Feeding disorders are extremely common in pediatrics and are a source of significant stress for families. Because many complex feeding disorders lack treatment options, children tend to receive nutrition by feeding tubes as a result. The Aerodigestive Center at Boston Children’s Hospital has been at the forefront of developing novel therapies for feeding disorders. Two recent findings from the center offer clinicians and patients hope for better diagnosis and treatment of these disorders.
Treating feeding difficulties in young children: New hope from Botox?
Feeding difficulties — marked by symptoms such as retching, vomiting, and difficulty gaining weight — are common in young children, particularly those with developmental disabilities or medical complexities. Care often involves management with medication or placement of a G-tube, NG-tube, or other enteral feeding tube. These approaches have various levels of effectiveness and can result in side effects and complications.
- Complex feeding disorders can be difficult to diagnose and treat.
- Intrapyloric injections of botulinum toxin, or Botox, were effective at improving nausea, vomiting, retching, abdominal pain, and reflux in 67 percent of children.
- Children who have undergone surgery for GERD often continue to have problems after surgery.
- An innovative technology called functional luminal imaging probe (FLIP) may offer clinicians additional insight into these patients.
Some studies have shown intrapyloric injections of botulinum toxin (IPBI), or Botox, to be effective at reducing symptoms of nausea and vomiting in older children and adults. In this approach, botulinum toxin is injected into the pylorus, the muscle that controls stomach emptying, with the goal of relaxing the muscle or changing the sensory inputs that trigger symptoms. However, less is known about the role of IPBI in treating feeding difficulties in young children.
To learn more, Rachel Rosen, MD, MPH (director of the Aerodigestive Center), Samuel Nurko, MD, MPH (director of the Motility and Functional Gastrointestinal Disorders Center), and clinical fellow Suzanna Hirsch, MD, published data from 85 patients who had received IPBI at Boston Children’s between 2007 and 2019. The patients were all 5 years old or younger at the time of treatment, and 65 percent had an enteral tube.
The team found that 67 percent of children who received IPBI had an improvement in symptoms such as nausea, vomiting, retching, abdominal pain, and reflux. Of those patients, 82 percent had a partial improvement and 18 percent had a complete resolution of symptoms. Feeding also improved among children with enteral tubes, with more children able to feed by mouth than before receiving IPBI. The study was published in the June 26, 2020, issue of The Journal of Pediatrics.
“We have, for the first time, a treatment that offers new hope to children with feeding disorders,” says Rosen. “Vomiting and retching contribute to feeding aversions and we hope that with early treatment, we can reduce the longer-term feeding issues in these patients.”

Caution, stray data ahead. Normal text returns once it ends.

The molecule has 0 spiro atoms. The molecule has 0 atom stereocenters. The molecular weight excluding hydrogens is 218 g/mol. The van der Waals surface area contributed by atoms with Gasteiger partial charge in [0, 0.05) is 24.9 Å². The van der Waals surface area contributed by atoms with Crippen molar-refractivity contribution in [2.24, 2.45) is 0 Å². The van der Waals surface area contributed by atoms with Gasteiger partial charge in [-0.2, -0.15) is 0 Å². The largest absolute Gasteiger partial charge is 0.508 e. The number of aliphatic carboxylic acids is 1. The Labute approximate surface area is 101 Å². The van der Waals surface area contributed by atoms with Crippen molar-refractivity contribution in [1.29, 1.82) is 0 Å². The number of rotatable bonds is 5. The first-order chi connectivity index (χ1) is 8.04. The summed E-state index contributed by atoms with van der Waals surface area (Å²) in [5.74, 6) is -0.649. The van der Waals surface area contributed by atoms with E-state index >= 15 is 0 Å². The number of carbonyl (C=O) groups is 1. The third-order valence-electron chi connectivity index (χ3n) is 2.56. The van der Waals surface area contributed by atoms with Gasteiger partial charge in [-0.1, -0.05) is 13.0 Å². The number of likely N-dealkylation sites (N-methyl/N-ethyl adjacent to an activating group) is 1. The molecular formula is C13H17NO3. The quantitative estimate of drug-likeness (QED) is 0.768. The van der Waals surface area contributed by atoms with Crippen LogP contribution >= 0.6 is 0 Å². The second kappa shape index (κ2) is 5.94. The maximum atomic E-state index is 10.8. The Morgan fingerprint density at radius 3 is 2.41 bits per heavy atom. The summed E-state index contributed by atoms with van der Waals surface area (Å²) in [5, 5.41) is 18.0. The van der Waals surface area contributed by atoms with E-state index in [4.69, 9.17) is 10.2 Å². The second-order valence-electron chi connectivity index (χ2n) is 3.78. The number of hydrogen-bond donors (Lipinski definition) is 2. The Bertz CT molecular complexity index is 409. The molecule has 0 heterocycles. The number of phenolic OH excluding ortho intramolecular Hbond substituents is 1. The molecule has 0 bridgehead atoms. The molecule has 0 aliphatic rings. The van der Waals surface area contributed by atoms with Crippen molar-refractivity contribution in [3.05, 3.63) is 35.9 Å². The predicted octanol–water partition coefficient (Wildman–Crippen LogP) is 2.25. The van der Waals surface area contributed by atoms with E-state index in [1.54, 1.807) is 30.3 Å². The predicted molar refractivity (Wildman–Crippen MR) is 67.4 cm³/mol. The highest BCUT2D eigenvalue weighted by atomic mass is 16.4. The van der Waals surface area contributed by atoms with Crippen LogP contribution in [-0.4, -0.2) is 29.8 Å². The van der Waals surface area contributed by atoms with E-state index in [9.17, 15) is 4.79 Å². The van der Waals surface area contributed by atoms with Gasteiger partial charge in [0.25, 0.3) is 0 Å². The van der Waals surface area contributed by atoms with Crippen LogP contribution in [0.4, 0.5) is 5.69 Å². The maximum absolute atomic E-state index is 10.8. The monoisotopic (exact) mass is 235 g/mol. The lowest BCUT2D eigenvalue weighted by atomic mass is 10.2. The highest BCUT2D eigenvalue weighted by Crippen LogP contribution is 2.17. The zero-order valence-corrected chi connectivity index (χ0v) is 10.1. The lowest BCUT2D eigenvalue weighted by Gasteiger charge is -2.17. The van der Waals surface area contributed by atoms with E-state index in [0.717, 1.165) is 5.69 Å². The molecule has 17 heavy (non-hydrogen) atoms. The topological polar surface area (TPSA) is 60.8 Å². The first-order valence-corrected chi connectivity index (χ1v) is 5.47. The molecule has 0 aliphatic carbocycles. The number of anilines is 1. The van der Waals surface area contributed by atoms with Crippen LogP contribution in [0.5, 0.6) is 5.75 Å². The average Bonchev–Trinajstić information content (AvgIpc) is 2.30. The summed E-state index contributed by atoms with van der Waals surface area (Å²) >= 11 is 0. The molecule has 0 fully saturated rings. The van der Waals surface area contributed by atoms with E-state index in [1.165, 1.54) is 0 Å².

“FLIP” for motility testing: Advanced technology sheds light on esophageal symptoms
Fundoplication is a surgical procedure that is commonly used to treat children with symptoms of gastroesophageal reflux (GERD). Children who have undergone surgery for GERD often continue to have problems after surgery, including coughing, aversion to food, poor growth, and recurrent respiratory infections. Clarifying the relationship between symptoms and testing results has been challenging. In addition, many of the current tests are difficult for the patients to tolerate, such as endoscopy, impedance testing, barium imaging, and high-resolution manometry with impedance.
An innovative technology called functional luminal imaging probe (FLIP) may offer clinicians additional insight into how distensible (stretchy) the fundoplication is in children who continue to have symptoms. That’s the finding of a recent study by Rosen, Nurko, and colleagues, which was published in the June 2020 issue of the Journal of Pediatric Gastroenterology and Nutrition.
They compared FLIP results in fundoplication patients with other patient groups to determine whether this minimally invasive catheter-based device could better assess fundoplication function over existing technology. They found that fundoplication patients had a lower distensibility of the lower esophagus compared with controls, and that a lack of stretchiness determines which children will need interventions. This lack of stretchiness places patients at risk of food refusal, lung infections, and vomiting.
“The inclusion of FLIP in our diagnostic armamentarium adds a whole new dimension to the understanding of post-operative problems in this complex population and will provide a more personalized approach to treatment,” says Nurko.
Learn more about the Aerodigestive Center and the Motility and Functional Gastrointestinal Disorders Center.
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